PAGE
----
• Bookbuster Days: Thursday and Friday, April 11 and 12: From 3-9 p.m., buy three books and the fourth (least expensive item) is free. Plus: Spend $25 or more on either night and be entered in a drawing for skates signed by Olympic Gold Medalist Meryl Davis; four tickets to a Detroit Tigers game; two grandstand tickets to the Chevrolet Detroit Grand Prix presented by Lear.
  • Cookstock: Saturday, April 13. All cookbooks are half price, with cooking and dining prizes awarded throughout the day.
  • Half-price Finale: Sunday, April 29: All books and media are half price.

For information about Bookstock: (248) 645-7840, ext. 365, or visit

A New Aquaclub at the JCC

Everything disappears.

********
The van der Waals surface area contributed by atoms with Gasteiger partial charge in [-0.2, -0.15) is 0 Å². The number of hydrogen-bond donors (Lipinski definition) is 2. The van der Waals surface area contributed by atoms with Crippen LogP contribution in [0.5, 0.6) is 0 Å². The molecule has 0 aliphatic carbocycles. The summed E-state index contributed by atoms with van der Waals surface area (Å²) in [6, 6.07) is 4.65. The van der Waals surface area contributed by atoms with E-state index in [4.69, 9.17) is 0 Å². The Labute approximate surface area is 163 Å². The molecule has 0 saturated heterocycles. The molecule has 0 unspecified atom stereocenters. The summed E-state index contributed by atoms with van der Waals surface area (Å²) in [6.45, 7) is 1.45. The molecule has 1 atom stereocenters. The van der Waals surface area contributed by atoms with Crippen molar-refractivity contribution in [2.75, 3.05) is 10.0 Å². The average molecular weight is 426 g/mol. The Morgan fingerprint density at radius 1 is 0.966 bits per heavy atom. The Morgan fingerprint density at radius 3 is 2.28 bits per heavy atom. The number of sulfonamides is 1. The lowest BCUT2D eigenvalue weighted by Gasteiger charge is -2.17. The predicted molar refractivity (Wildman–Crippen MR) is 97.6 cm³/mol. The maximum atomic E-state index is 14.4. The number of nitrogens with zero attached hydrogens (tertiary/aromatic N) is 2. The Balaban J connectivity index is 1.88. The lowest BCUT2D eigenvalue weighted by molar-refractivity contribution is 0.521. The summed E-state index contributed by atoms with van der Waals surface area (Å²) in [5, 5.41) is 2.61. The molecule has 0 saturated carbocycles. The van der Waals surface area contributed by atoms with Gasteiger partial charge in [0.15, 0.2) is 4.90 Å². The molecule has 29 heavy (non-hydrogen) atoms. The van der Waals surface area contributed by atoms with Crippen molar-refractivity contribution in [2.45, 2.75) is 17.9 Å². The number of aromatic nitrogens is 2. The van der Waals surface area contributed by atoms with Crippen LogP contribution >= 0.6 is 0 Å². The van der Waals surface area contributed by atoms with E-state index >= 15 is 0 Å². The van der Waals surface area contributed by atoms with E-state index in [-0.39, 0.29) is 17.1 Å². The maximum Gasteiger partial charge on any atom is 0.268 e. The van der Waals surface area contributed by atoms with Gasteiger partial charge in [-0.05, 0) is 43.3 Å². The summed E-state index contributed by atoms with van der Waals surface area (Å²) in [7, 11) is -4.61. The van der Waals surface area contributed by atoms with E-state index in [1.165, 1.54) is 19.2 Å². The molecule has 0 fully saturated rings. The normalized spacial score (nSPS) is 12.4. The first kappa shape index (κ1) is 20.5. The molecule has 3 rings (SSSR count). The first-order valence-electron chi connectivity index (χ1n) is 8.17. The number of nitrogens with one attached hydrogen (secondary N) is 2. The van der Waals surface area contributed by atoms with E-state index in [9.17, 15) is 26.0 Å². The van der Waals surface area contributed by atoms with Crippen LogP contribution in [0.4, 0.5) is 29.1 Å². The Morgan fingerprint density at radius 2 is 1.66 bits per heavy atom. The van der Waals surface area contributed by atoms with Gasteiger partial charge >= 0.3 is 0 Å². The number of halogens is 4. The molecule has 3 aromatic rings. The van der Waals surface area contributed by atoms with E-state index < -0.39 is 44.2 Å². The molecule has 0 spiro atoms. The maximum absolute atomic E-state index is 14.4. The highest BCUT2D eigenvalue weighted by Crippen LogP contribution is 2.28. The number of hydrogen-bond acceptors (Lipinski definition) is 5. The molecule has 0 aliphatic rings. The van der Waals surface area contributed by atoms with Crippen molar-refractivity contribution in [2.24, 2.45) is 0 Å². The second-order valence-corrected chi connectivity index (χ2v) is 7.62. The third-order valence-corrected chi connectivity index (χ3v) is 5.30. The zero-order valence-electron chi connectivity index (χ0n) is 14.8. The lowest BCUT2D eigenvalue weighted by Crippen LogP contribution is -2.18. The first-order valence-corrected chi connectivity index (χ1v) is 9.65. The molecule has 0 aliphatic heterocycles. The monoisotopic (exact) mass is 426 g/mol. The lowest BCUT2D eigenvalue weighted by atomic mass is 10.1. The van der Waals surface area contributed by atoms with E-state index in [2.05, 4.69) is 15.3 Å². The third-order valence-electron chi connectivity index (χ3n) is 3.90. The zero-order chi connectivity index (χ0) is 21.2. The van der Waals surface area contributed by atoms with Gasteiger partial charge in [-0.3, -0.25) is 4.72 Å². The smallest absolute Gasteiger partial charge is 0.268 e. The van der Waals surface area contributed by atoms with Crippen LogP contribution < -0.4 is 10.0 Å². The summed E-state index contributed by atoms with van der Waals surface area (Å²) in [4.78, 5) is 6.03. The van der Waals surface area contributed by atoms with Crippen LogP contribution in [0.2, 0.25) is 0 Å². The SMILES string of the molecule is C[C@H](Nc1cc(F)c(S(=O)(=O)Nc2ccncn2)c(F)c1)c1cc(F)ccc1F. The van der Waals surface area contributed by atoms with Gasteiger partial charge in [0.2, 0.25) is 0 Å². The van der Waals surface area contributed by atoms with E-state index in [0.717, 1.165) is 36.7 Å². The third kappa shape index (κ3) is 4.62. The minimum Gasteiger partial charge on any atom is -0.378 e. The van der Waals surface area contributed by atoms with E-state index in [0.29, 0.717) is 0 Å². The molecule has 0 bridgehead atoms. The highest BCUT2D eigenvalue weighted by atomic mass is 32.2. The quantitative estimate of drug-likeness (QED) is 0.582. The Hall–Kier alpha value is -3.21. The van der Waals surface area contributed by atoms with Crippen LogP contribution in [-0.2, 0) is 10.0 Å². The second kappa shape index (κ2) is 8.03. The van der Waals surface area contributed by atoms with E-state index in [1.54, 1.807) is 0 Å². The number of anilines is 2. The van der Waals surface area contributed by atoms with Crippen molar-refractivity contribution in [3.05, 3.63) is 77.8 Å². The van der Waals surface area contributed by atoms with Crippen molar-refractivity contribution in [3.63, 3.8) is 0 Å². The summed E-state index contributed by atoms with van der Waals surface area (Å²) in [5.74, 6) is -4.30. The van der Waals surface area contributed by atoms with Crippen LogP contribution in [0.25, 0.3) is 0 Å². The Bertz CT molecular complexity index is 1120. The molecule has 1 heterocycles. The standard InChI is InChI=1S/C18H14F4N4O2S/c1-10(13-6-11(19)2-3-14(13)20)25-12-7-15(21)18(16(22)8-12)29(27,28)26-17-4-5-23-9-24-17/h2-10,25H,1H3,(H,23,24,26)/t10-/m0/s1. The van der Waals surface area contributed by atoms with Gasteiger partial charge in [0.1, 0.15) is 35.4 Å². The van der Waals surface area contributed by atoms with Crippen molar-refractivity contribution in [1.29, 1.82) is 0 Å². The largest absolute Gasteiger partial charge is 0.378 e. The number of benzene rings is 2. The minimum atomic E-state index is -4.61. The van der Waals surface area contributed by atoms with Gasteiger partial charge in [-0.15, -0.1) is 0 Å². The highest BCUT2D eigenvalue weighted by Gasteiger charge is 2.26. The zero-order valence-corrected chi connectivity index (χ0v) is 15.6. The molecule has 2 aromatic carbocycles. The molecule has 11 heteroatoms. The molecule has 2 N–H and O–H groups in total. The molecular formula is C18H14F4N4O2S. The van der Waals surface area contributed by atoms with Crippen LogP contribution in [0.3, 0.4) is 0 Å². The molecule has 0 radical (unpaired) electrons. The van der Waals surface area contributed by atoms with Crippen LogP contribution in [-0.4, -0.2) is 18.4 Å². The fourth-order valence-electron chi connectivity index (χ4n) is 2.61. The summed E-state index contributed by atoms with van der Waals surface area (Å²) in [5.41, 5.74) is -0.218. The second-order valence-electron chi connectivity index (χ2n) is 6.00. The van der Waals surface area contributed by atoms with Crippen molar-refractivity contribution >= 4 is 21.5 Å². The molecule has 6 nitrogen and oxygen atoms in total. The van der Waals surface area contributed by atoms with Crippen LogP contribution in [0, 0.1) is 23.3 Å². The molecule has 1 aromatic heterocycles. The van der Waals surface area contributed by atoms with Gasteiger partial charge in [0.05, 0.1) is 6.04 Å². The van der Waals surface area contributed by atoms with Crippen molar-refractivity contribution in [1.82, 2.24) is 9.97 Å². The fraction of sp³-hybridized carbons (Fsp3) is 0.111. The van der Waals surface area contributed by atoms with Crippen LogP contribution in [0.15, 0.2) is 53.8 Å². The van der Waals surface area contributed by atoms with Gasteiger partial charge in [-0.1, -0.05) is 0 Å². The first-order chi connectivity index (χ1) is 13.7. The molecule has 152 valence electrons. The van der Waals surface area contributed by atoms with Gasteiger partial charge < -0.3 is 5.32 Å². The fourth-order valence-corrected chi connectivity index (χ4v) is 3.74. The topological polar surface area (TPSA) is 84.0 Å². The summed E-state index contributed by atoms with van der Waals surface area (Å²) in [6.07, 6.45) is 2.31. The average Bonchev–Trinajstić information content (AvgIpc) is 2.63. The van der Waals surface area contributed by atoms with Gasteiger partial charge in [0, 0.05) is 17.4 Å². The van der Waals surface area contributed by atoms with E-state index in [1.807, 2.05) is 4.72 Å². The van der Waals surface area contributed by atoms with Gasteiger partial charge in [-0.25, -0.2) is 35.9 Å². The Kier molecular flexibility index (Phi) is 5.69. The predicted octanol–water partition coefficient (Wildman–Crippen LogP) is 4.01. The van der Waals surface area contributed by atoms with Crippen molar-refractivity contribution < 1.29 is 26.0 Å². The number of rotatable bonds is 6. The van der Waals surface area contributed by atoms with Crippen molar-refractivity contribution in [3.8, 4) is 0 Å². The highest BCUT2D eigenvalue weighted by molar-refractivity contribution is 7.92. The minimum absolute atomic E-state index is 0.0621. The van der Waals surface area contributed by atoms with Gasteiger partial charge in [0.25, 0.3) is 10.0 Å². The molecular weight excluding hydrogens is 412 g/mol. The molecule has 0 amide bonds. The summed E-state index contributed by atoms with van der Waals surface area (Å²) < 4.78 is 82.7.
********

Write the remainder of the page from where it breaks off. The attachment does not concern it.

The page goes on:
All that remains is the pace of your breath and the feel of your muscles reaching up and out and then slicing in . . . and the water on your skin.

For Olympian Nimrod Shapira, swimming is like music – a place where you get lost, it’s so beautiful.

“You have to concentrate, even with the act of breathing,” he says. “Usually you just inhale and exhale, but here you have to learn how to breathe. You have to learn technique and speed. Swimming is a sport that challenges you not only physically but mentally. “It’s also like an escape, a quiet spot where you can meditate.”

When you’re on a swim team, it’s family.

This summer, the Jewish Community Center of Metropolitan Detroit in West Bloomfield opens its new Aquaclub, with swim teams and programs for all ages and all levels. Aquaclub was founded and is directed by Nimrod Shapira who competed on behalf of Israel at the 2008 Summer Olympics in Beijing and the 2012 Summer Olympics in London, and will swim for Israel at the 2016 summer Olympics in Rio de Janeiro.